January is National Radon Action Month. Exposure to radon gas is the nation’s leading cause of lung cancer among non-smokers, and the second leading cause of lung cancer among smokers.
Radon is an odorless radioactive gas that is naturally present in the ground. Radon is not an irritant to the eyes or nose, nor is it an allergen. The only risk from radon in air is lung cancer, after many years of breathing it.
“It is important that people test their home for radon,” said Charlotte Ahrens, a public health nurse with the Oneida County Health Department. “The best time to test your home is during the winter months when doors and windows are not open.” State statistics indicate that between 5 and 10 percent of the homes in Wisconsin have elevated airborne concentrations in significantly-occupied spaces.
In 2013, approximately 100 radon kits were distributed by the Oneida County Health Department. Approximately 28 percent of tests came back with elevated levels of radon. The only way to know the radon level in a house is to measure it. Radon concentrations can be measured with simple, inexpensive test kits. These are available to consumers at the Oneida County Health Department for $3 during the month of January and February.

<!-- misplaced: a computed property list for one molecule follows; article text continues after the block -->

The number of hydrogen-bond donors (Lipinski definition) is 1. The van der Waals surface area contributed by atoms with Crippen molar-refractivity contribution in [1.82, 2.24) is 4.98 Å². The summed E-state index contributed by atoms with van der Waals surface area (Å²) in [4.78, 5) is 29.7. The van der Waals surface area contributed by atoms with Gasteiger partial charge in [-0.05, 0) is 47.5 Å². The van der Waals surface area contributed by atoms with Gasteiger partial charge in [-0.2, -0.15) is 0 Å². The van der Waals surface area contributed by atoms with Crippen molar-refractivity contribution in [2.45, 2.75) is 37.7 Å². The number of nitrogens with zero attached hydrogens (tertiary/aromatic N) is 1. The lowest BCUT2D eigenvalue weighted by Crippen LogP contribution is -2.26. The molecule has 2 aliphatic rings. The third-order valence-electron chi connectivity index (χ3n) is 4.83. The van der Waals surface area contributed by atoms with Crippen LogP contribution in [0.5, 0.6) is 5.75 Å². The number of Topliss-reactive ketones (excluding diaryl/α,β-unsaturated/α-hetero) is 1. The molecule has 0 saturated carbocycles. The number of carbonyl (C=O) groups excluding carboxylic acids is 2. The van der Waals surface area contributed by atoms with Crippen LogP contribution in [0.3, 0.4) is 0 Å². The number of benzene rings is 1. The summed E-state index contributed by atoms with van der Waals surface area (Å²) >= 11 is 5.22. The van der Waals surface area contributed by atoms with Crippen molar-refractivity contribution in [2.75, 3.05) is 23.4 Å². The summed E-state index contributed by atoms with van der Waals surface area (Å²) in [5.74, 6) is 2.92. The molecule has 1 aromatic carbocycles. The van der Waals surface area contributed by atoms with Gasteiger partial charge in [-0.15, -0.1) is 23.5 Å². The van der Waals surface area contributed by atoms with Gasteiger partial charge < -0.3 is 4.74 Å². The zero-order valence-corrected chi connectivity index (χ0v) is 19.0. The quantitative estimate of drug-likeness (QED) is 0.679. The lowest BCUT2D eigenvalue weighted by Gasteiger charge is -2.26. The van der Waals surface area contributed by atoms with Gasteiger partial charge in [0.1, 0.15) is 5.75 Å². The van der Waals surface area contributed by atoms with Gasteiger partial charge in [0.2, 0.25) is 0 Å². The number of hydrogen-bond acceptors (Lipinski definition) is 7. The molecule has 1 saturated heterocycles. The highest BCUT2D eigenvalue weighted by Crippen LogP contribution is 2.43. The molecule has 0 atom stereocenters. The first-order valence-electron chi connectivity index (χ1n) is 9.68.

The U.S. Environmental Protection Agency and Surgeon General have summarized the radon risk based on estimates that radon causes about 3,000 lung cancer deaths per year among people who have never smoked. (National Academy of Sciences report titled Health Effects of Exposure to Radon, BEIR VI)
Radon can be controlled in any house. More than 60 radon mitigation contractors in Wisconsin are nationally certified to install a radon control system. If an elevated level of radon is found in your home, correcting the problem usually costs around $1,500.
Comprehensive radon information for Wisconsin is available at www.lowradon.org. Experts in local public health agencies may be reached toll-free statewide by dialing 1-888 LOW-RADON (1-888-569-7236).